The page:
The International Monetary Fund has grown more pessimistic over the last three months over global growth, as declining commodity prices and increasing financial market volatility take their toll, particularly on emerging markets.
The IMF’s new forecast for global growth this year and next was shaved by 0.2 percentage points each year, compared to the organization’s views from July. The pessimism was stark for Brazil and Canada in particular, with Brazilian projected output shaved by 1.5 percentage points this year and 1.7 percentage points next year, and with Canadian GDP trimmed by a half point lower this year and by 0.4 percentage points next year.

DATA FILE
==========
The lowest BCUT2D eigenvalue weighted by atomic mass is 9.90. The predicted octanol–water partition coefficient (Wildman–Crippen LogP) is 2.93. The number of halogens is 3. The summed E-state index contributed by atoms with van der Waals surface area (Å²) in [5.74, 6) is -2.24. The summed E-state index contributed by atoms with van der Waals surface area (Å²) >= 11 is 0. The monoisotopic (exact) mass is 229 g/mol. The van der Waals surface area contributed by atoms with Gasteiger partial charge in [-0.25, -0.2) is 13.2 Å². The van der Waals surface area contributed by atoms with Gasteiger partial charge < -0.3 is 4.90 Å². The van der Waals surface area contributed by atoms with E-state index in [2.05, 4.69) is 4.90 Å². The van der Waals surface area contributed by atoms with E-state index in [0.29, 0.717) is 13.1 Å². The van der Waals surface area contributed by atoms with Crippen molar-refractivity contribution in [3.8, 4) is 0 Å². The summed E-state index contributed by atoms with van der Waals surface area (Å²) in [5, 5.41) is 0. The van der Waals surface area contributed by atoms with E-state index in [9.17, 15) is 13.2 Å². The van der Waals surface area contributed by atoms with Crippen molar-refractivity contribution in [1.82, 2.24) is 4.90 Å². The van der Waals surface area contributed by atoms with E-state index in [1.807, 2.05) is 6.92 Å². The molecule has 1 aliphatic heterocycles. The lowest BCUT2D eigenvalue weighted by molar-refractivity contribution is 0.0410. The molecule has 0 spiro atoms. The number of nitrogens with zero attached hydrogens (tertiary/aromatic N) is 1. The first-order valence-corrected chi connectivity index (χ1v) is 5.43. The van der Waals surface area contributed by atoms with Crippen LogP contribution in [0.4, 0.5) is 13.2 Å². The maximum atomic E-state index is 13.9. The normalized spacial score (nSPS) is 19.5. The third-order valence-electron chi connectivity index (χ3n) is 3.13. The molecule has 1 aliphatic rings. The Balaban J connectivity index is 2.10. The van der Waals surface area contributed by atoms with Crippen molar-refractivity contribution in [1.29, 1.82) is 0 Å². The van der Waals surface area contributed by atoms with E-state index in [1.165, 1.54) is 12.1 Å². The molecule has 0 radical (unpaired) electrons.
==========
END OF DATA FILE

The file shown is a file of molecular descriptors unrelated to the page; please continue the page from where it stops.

Weak oil prices have hurt both countries, with Brazil also being hurt by its exposure to China and a corruption scandal at state-run Petrobras.
Emerging economies such as China and Brazil are headed for their fifth straight year of declining growth, the IMF said.
The U.S. forecast from the IMF, of 2.6% growth this year and 2.8% next year, is a tenth of a percent higher for this year and two-tenths lower for 2016. The IMF forecast is a bit more optimistic than the Federal Reserve’s projection of 2.1% growth in 2015 and 2.3% growth in 2016.